Wolverine’s wandering ways end in N.D.

A wolverine identified as M56 is seen near Guanella Pass in 2012. The animal was shot by a rancher last month in North Dakota. Photo by Cameron Miller.

A wolverine known as M56 proved to be quite the traveler and survivor until it all came to a tragic end last month in North Dakota.

The animal met his demise as so many predators have — at the receiving end of a rancher’s bullet after reportedly harassing livestock. But before that, he saw more of the West than a lot of Westerners do, previously having ventured from Wyoming to Colorado, where wildlife officials last located him in 2012 before he went AWOL and left them speculating as to his fate.

M56’s life also spanned a turbulent time policywise for his species, as the U.S. Fish and Wildlife Service has grappled with whether to list the wolverine for protection under the Endangered Species Act. A federal judge recently vacated its decision not to list the animal as threatened.

That agency’s ultimate approach to wolverine management, and the willingness of other wolverine to roam as much as M56 did, could ultimately determine whether the animal again becomes a regular resident of Colorado, where it had been wiped out by the early 20th century.

The appearance of M56 in North Dakota was the first confirmed wolverine appearance in that state in more than a century, the Associated Press reported.

“It’s an extraordinary story for sure,” Colorado Parks and Wildlife spokesman Matt Robbins said about M56’s much-documented life and travels.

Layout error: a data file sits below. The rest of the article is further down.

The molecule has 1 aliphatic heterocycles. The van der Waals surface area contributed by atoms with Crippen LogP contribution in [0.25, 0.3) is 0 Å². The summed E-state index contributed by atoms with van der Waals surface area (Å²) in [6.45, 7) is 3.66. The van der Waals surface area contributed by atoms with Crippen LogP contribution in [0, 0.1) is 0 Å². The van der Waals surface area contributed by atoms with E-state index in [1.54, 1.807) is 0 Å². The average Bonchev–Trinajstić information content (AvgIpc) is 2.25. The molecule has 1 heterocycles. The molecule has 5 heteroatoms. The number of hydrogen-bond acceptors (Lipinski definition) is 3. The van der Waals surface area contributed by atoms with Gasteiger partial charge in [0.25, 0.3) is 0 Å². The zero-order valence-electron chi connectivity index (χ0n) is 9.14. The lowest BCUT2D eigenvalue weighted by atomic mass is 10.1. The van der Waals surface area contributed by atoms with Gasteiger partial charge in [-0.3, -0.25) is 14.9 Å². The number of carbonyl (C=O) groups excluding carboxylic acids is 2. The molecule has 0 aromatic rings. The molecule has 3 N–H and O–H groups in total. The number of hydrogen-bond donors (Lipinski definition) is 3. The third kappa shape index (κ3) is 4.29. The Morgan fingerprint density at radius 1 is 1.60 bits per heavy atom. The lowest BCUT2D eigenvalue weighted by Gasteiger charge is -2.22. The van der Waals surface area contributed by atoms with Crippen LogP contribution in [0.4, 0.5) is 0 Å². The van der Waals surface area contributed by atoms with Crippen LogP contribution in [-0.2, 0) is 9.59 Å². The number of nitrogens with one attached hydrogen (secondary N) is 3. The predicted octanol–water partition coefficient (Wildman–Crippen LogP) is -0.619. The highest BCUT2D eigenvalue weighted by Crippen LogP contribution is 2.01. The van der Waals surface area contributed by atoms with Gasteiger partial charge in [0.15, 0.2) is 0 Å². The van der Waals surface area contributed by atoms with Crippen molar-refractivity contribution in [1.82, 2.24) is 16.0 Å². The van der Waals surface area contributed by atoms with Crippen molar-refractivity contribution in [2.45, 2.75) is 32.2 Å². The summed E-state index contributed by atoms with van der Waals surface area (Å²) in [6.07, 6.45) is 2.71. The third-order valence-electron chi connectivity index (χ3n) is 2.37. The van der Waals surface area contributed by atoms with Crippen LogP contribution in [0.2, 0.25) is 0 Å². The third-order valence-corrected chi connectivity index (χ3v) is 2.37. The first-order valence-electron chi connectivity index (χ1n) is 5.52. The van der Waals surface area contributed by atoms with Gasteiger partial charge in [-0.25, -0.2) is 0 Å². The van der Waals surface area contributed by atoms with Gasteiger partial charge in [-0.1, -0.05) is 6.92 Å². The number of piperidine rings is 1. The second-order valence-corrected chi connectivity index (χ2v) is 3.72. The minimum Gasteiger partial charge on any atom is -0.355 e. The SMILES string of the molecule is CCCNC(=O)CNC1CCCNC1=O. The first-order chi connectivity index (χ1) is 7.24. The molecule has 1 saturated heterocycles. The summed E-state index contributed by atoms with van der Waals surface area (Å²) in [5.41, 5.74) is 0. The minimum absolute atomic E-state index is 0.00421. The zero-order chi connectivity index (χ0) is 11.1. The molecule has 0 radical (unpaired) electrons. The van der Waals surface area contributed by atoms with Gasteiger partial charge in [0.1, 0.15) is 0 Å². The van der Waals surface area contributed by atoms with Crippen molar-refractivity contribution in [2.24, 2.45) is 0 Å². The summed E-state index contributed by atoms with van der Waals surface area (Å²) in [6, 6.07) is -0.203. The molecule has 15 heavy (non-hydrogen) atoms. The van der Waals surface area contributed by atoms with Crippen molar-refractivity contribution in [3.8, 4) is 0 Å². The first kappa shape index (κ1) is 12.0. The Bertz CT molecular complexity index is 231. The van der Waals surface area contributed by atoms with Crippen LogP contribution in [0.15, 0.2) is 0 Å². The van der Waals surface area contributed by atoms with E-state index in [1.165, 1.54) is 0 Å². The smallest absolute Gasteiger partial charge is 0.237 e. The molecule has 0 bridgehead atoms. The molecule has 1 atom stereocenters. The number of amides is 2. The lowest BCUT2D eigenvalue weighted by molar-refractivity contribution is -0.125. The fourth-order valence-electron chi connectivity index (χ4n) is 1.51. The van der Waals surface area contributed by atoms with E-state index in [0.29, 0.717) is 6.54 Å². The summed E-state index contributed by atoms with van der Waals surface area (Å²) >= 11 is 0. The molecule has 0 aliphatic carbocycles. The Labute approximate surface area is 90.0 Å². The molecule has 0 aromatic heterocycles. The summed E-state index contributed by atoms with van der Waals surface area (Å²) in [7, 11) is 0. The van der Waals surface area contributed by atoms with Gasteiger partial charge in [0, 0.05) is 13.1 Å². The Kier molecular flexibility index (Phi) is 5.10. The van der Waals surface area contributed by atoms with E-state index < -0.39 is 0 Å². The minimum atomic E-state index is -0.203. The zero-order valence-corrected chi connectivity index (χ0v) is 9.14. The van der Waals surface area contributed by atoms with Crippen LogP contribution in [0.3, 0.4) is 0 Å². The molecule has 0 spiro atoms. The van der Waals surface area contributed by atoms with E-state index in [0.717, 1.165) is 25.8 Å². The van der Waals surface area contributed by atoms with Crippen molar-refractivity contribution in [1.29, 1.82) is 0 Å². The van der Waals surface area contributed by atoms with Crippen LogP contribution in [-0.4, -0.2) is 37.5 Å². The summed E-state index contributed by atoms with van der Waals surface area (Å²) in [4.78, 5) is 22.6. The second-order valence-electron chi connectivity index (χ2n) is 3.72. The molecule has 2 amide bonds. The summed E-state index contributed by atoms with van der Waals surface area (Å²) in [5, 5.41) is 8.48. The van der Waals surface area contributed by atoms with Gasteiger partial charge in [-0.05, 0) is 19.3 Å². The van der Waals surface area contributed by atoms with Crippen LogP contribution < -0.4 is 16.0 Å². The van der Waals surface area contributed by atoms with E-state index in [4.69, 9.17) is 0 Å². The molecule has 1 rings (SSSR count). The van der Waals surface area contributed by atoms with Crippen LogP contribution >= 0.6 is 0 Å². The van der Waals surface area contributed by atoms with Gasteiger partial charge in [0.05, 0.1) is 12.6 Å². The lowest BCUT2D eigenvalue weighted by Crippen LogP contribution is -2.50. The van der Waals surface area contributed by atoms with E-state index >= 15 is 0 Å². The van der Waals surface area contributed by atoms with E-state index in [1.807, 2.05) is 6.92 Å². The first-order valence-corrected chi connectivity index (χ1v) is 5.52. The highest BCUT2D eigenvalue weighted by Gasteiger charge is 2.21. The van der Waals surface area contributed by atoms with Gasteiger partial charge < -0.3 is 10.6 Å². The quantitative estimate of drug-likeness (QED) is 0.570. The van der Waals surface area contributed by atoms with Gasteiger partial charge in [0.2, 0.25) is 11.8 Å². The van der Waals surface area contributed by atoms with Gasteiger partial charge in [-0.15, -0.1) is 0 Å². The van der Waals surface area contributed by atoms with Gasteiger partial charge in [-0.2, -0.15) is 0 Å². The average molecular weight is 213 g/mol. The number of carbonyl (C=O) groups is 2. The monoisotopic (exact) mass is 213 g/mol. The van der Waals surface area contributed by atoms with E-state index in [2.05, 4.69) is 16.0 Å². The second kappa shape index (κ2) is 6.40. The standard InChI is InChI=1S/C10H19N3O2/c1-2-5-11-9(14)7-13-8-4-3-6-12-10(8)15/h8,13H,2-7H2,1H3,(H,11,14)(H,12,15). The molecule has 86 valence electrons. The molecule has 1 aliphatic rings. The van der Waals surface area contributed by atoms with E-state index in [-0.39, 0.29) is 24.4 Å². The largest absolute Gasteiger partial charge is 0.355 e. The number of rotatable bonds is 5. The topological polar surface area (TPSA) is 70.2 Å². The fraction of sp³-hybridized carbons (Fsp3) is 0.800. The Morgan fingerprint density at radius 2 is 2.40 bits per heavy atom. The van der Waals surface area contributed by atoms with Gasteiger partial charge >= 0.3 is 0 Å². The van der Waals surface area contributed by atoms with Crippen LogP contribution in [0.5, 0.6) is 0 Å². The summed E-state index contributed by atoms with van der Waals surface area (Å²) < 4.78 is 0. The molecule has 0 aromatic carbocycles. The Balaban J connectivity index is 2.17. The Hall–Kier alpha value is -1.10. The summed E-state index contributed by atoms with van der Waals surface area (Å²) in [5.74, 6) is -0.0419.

The animal had been trapped and given an abdominal transmitter implant, and then covered more than 500 miles in two months in making his way from the Grand Teton National Park area to Colorado in 2009. CPW biologists kept track of him, and photographers also captured images of him in Rocky Mountain National Park and the Guanella Pass/Mount Bierstadt area.

“Amazing. I feel like I just won the wildlife lottery,” photographer Cameron Miller previously wrote on the website http://www.14ers.com in describing his Guanella Pass encounter.

He said by email Tuesday, “It was very sad to read the news this morning about the death of M56.”

Robbins said it was assumed when researchers lost track of him in Colorado that he had died, the transmitter had stopped working or its battery had died, or he had left the state.

The end of M56’s story was a bittersweet one, in that he was killed, but it’s now known that he lived several more years and ranged even further, Robbins said.

“It could have just naturally expired and we would have never known its fate, but now we know that much more about the animal and how far it eventually did travel,” Robbins said. “… I think that seeing that this animal lived as long as it did and traveled as far as it did, that does help validate the reports of what these animals are capable of,” Robbins said.

The animals are thought to live 6 to 10 years in the wild, he noted. “It had a good run,” Robbins said.

Said Bethany Cotton, wildlife program director for the conservation group WildEarth Guardians, “I think quite a few folks thought he probably had passed because he was getting up there in age.”